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Vick, Albert F. W.
Quercus coccinea Muenchh.
Scarlet oak, Red oak
USDA Symbol: QUCO2
USDA Native Status: Native to U.S.
Large tree with a rounded, open crown of glossy foliage, best known for its brilliant autumn color. Scarlet oak is a 75 ft., deciduous tree, occasionally reaching heights of 150 ft. A somewhat pyramidal crown develops from stout, ascending branches. Bark brown with fine fissures and scaly ridges, inner bark is red to orangish-pink. Twigs are smooth reddish-brown; clustered terminal buds are ovoid and reddish-brown with pubescence near the apex, 5-angled in cross section. Leaves smooth petiole 3/4 - 2 3/8 inches (19 - 60 mm) in length; leaves are elliptic to obovate, 2 3/4 - 6 1/4 inches (70 - 159 mm) long, 3 - 5 1/8 inches (76 - 130 mm) wide, margins with 5 - 9 lobes extending more than 1/2 the distance to the midrib, base truncate, apex acute; upper surface a glossy light green, with tufts of axillary tomentum beneath, secondary veins raised on both surfaces. Leaves turn rich, scarlet-red in the fall. Catkins appear just before or with the appearance of new leaves.
A popular and handsome shade and street tree. The lumber is marketed as Red Oak, which differs in its shallowly lobed, dull green leaves, and acorns with a shallow cup. Black Oak (Quercus velutina) is also similar, but has yellow-green leaves with brown hairs beneath and acorns with a deep cup of loose hairy scales. This species is very susceptible to fire damage because of its thin bark. Such injuries often result in heart rot. Grows rapidly and begins to bear fruit at age 20.
Plant CharacteristicsDuration: Perennial Habit: Tree Leaf Retention: Deciduous Leaf Arrangement: Alternate Leaf Complexity: Simple Leaf Shape: Elliptic
, Obovate Leaf Venation: Pinnate Leaf Margin:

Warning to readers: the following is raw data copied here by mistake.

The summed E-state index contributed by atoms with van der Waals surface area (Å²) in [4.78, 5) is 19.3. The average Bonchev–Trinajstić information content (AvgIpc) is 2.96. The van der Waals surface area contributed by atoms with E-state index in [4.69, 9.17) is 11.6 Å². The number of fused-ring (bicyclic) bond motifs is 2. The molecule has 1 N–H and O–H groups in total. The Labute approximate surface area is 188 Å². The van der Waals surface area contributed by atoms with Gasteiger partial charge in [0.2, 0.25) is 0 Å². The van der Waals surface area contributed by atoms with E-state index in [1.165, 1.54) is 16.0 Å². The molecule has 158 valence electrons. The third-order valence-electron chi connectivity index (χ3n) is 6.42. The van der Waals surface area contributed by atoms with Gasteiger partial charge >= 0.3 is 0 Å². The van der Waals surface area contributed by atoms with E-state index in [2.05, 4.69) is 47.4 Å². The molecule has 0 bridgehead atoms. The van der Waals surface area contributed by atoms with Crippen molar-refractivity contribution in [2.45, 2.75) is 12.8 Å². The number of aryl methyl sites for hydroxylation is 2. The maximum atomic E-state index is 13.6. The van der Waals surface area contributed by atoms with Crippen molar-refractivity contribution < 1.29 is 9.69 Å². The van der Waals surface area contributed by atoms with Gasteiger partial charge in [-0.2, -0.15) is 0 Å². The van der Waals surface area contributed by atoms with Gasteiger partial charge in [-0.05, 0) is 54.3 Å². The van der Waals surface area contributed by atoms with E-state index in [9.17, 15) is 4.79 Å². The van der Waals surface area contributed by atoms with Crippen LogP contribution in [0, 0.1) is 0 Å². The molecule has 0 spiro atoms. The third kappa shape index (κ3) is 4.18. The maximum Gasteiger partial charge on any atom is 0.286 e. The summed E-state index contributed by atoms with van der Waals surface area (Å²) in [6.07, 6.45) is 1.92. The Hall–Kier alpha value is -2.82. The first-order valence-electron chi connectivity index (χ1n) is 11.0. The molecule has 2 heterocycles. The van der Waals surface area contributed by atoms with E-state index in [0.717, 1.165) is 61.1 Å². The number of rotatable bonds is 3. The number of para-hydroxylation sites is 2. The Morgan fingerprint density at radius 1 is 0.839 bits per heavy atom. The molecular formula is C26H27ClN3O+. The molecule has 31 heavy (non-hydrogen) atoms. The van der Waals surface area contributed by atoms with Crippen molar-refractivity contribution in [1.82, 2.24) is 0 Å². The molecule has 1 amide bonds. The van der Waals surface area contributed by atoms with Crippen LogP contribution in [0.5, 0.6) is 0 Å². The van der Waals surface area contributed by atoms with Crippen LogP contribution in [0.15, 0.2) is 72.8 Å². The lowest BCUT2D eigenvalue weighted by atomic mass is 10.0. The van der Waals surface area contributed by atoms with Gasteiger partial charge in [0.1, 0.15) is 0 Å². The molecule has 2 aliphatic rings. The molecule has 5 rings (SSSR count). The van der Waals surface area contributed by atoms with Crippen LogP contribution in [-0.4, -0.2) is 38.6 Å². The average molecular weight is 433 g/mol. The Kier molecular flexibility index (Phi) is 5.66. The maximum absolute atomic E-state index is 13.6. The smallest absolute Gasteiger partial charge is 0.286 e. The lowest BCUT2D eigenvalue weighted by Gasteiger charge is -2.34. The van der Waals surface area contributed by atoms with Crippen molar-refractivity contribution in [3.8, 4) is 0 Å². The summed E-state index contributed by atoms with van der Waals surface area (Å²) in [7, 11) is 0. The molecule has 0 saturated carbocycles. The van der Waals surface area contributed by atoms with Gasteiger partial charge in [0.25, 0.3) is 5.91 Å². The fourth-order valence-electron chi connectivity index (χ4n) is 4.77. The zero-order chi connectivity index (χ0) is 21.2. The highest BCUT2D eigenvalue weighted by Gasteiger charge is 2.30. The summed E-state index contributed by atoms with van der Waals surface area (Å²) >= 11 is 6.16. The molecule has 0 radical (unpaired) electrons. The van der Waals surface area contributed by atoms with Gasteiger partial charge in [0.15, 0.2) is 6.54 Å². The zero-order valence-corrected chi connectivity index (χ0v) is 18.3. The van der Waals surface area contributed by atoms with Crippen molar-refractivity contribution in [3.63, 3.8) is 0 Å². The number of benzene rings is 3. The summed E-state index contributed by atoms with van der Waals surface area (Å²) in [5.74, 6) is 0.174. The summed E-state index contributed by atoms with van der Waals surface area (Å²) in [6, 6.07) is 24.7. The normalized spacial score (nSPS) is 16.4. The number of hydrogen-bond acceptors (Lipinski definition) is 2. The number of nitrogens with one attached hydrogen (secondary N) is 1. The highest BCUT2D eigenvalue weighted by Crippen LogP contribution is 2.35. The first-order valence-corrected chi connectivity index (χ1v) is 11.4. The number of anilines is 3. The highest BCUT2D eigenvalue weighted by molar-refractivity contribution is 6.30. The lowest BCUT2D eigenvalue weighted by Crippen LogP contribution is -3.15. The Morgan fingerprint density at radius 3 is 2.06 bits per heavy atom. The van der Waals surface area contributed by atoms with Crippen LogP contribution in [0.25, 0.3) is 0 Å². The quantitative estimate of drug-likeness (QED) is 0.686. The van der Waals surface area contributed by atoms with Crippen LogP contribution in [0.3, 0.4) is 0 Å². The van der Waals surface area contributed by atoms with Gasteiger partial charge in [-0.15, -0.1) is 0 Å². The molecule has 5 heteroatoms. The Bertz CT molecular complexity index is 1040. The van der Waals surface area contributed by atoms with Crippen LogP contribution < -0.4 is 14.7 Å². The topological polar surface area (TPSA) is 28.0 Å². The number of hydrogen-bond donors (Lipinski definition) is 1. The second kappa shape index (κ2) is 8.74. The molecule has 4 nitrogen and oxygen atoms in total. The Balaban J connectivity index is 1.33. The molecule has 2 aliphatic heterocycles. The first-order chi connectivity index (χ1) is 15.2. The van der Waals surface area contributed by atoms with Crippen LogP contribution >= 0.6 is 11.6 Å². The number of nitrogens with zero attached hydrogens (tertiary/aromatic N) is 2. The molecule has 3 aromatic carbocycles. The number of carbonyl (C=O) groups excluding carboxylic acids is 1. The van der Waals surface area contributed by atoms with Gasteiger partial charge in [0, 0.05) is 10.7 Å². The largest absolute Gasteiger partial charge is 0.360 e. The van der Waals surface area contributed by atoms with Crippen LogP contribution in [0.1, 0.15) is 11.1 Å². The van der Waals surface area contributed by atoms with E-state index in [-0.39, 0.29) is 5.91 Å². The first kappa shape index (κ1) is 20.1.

Lobed Leaf Apex: Acute Leaf Base: Truncate Breeding System:
, Monoecious Inflorescence: Catkin Fruit Type: Nut Size Notes:
Fast growing large tree
that can obtain a height of 120 feet (36.6 m). Leaf:
Upper surface a glossy light green, with tufts of axillary
tomentum beneath. Autumn Foliage:
Acorns biennial; cup is a glossy dark reddishbrown, inner surface is smooth and light brown, covering 1/3 - 1/2 the nut; bluntly oblong nut,
1/2 - 7/8 inches (13 - 22 mm) in length, smooth with concentric rings at apex. Size Class:
72-100 ft. , More than 100 ft.
Bloom InformationBloom Color: Yellow
Bloom Time: Mar , Apr , May
AL , AR , CT , DC , DE , GA , IL , IN , KY , MA , MD , ME , MI , MO , MS , NC , NH , NJ , NY , OH , PA , RI , SC , TN , VA , VT , WI , WV Native Distribution:
Range extends from Maine west to Michigan, south to Missouri and Mississippi, and east to South Carolina and the eastern Atlantic coast. Native Habitat:
Found in a variety of habitats including poor soils in mixed forests, especially on upland ridges; this oak is probably a climax tree
on dry soils.
USDA Native Status: L48(N)
Growing ConditionsWater Use: Medium
Light Requirement: Sun
Soil Moisture: Moist
Soil pH: Acidic (pH<6.8)
CaCO3 Tolerance: Low
Soil Description: Shallow infertile soils over sandstone or limestone.
Conditions Comments: This is relatively fast-growing and long-lived oak. It is susceptible to the deadly oak wilt and must not be pruned in wilt-infested areas during the growing season. Quercus coccinea does not develop chlorosis as badly as the similar pin oak, however it is less tolerant of adverse conditions. It is harder to find in the nursery trade than pin or red oak.
Extensively planted as an ornamental tree
because of its brilliant autumn color, and has been introduced into Canada and Europe. The largest known scarlet oak grows in Powell County, Kentucky. Use Wildlife:
Acorns provide food for squirrels, chipmunks, mice, deer, wild turkey, bluejays, and redheaded woodpeckers. Interesting Foliage:
Oaks are most often propagated from seed. No pretreatment is necessary. Plant immediately – outdoors or in deep containers to accomodate long initial taproot. Many oaks require cold temperatures to initiate shoot
development. Protect outdoor beds with Seed Collection:
Best quality acorns are picked or shaken from the tree. Collect when color has changed to brown. Best if sown immediately as acorns lose viability quickly in storage. Short-term storage in moist, shaded saw dust or sand. Acorns to be sown immediately can be soaked in hot water for 15 min. to prevent weevil infestation. Stored seed should be fumigated with methyl bromide. Seed Treatment:
Not Available Commercially Avail:
From the National Organizations Directory
According to the species list provided by Affiliate Organizations, this plant is either on display or available from the following:
Delaware Nature Society
- Hockessin, DEGeorgia Native Plant Society
- Atlanta, GA
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Record Modified: 2011-09-25
Research By: TWC Staff